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-   -   Make awk detect lines starting with a dot (http://www.linuxquestions.org/questions/programming-9/make-awk-detect-lines-starting-with-a-dot-880788/)

BlueSpirit 05-15-2011 12:46 AM

Make awk detect lines starting with a dot
 
Hello,

The title is the question.
I tried, of course:
Code:

awk '/^\./ {print}' FILE.TXT
That does not work, I just get an empty output, even if FILE.TXT contains lines which fit the desired regexp :[
I've searched but did not found my way.
I'd like to do it with awk, as I want my program to rely only on awk, nothing else such as sed, grep, etc.

Thanks!

Cordially,

BlueSpirit

catkin 05-15-2011 01:01 AM

It works here
Code:

c@CW8:/tmp$ awk '/^\./ {print}' FILE.TXT
.foo
c@CW8:/tmp$ cat FILE.TXT
.foo
bar


Tinkster 05-15-2011 01:01 AM

Your approach looks fine, and works here; have a look at your data,
maybe using 'od'...


Cheers,
Tink

colucix 05-15-2011 01:03 AM

Your regular expression should work. Are you sure there aren't leading spaces in the "dotted" lines? Please, can you post some lines of the input file?

BlueSpirit 05-15-2011 01:19 AM

Omg. I made a mistake.
I dont want the lines beginning with a dot...

Still, I don't know how I can achieve what I want.
What I'd like is in fact to find lines which have $NF
(last field of line) starting with a dot.

Sorry for confusing you.

Cordially,

BlueSpirit

grail 05-15-2011 01:30 AM

Use the same idea on $NF and you should be all good :)

BlueSpirit 05-15-2011 01:38 AM

Damn, I still dont get how to...
Tried this:
Code:

awk 'match($NF, "^\.") {print $NF}' FILE.TXT
But now I get lines which do not necessarily have a $NF starting with a dot... :[ :{ :[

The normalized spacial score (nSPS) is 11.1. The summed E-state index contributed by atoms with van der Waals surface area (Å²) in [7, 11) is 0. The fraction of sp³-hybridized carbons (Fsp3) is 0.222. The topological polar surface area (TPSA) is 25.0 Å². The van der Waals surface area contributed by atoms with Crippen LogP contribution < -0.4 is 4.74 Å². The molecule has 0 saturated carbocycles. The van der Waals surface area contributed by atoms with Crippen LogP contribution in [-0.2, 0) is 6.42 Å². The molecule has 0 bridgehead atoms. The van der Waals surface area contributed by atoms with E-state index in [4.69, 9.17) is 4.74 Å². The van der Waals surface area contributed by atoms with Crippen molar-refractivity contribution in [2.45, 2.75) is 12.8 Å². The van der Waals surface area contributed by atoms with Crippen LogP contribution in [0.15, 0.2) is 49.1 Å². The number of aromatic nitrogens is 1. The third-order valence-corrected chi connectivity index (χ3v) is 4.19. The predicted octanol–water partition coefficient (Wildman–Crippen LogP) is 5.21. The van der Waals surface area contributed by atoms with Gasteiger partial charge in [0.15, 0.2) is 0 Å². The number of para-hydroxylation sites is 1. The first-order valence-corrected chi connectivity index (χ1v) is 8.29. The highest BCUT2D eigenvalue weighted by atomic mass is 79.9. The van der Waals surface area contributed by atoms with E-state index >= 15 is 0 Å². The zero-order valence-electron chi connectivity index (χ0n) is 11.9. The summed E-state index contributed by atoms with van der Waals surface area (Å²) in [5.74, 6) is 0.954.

David the H. 05-15-2011 02:23 AM

Code:

awk '{ if ( $NF ~ /^[.]/ ) { print $NF }}' file
I'm suspecting though that you're trying to parse the output of ls. If so, there are usually better ways to go about it.

Even if I'm wrong, if you tell us exactly what you're trying to accomplish, and give us an actual example of the input text, we may be able to give you some better advice.

grail 05-15-2011 02:50 AM

You can also just use David's test without the if:
Code:

awk '$NF ~ /^\./{print $NF}' FILE

BlueSpirit 05-15-2011 03:32 AM

Thanks guys, it worked pretty well.

David, I am parsing a file which contains lines issued by ls, but I cannot modify the way these lines are done since It's from a ftp listing...

I still have a question for you guys. Yesterday I didn't know yet how to use awk, now I'm not bad at all. I still have a question, only for curiosity. My current awk cmdline ensures I find a line which has $NF as a path conforming to the following model:
Code:

./filepath/filename.extension
The way I do this is:
Code:

awk '$NF~/^\..*\.extension$/{print $NF}' FILE.TXT
My question is: WOuld it be possible to add to this command line, i.e. in a single awk call, a call to the awk function sub? I'd like to do this:
Code:

awk '$NF~/^\..*\.extension$/{print $NF}' FILE.TXT|awk 'sub("\.extension$", "hello")'
Would it be possible to do it in one awk call?

Cordially,

BlueSpirit

grail 05-15-2011 03:46 AM

Like:
Code:

awk '$NF~/^\..*\.extension$/{print gensub(/extension$/,"hello","1",$NF)}' FILE.TXT

David the H. 05-15-2011 03:57 AM

Grail to the rescue again. :hattip: I don't know why, but I seem to always have trouble with awk's bracket syntax, even in supposedly simple one-liners like this. So I usually end up being very conservative and spell out the if tests fully. Maybe one of these days I'll get it all figured out. :D

Speaking of which, if you haven't seen them yet, here are some good awk links.
http://www.grymoire.com/Unix/Awk.html
http://www.gnu.org/software/gawk/man...ode/index.html
http://www.pement.org/awk/awk1line.txt

Just a small caveat. The first link is a commonly-recommended tutorial, but it's based on old unix versions of awk. Be aware that the gnu awk used in Linux has more features and a few other differences.

Nominal Animal 05-15-2011 10:50 AM

Note that gensub is a GNU awk extension. This variant of grail's solution will work with any awk:
Code:

awk '{ v=$NF; if (v ~ /^\./ && sub(/\.extension$/, ".hello", v)) print v }' FILE.TXT


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